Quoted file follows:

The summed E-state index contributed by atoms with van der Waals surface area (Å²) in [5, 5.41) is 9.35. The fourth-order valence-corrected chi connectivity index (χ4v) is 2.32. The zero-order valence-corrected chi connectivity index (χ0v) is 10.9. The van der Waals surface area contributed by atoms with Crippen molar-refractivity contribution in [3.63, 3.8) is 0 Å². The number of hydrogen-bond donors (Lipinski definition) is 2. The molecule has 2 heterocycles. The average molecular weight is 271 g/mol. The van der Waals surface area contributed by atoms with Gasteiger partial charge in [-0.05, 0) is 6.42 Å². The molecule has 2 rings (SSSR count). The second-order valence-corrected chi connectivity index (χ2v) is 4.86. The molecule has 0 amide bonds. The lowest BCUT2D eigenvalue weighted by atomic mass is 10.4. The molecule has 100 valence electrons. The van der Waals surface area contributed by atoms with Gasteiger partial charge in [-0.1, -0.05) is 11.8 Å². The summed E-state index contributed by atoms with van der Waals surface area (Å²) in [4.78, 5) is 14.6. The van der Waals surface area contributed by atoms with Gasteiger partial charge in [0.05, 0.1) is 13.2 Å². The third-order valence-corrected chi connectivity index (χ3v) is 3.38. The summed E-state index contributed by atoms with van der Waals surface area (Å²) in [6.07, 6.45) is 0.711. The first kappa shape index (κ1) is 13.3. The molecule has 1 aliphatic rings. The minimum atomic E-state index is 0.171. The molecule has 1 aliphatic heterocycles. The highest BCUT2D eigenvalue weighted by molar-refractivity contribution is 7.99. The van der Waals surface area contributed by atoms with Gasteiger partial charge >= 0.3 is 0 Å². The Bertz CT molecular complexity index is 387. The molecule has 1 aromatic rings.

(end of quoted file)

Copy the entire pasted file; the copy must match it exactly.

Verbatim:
The summed E-state index contributed by atoms with van der Waals surface area (Å²) in [5, 5.41) is 9.35. The fourth-order valence-corrected chi connectivity index (χ4v) is 2.32. The zero-order valence-corrected chi connectivity index (χ0v) is 10.9. The van der Waals surface area contributed by atoms with Crippen molar-refractivity contribution in [3.63, 3.8) is 0 Å². The number of hydrogen-bond donors (Lipinski definition) is 2. The molecule has 2 heterocycles. The average molecular weight is 271 g/mol. The van der Waals surface area contributed by atoms with Gasteiger partial charge in [-0.05, 0) is 6.42 Å². The molecule has 2 rings (SSSR count). The second-order valence-corrected chi connectivity index (χ2v) is 4.86. The molecule has 0 amide bonds. The lowest BCUT2D eigenvalue weighted by atomic mass is 10.4. The molecule has 100 valence electrons. The van der Waals surface area contributed by atoms with Gasteiger partial charge in [-0.1, -0.05) is 11.8 Å². The summed E-state index contributed by atoms with van der Waals surface area (Å²) in [4.78, 5) is 14.6. The van der Waals surface area contributed by atoms with Gasteiger partial charge in [0.05, 0.1) is 13.2 Å². The third-order valence-corrected chi connectivity index (χ3v) is 3.38. The summed E-state index contributed by atoms with van der Waals surface area (Å²) in [6.07, 6.45) is 0.711. The first kappa shape index (κ1) is 13.3. The molecule has 1 aliphatic rings. The minimum atomic E-state index is 0.171. The molecule has 1 aliphatic heterocycles. The highest BCUT2D eigenvalue weighted by molar-refractivity contribution is 7.99. The van der Waals surface area contributed by atoms with Gasteiger partial charge >= 0.3 is 0 Å². The Bertz CT molecular complexity index is 387. The molecule has 1 aromatic rings.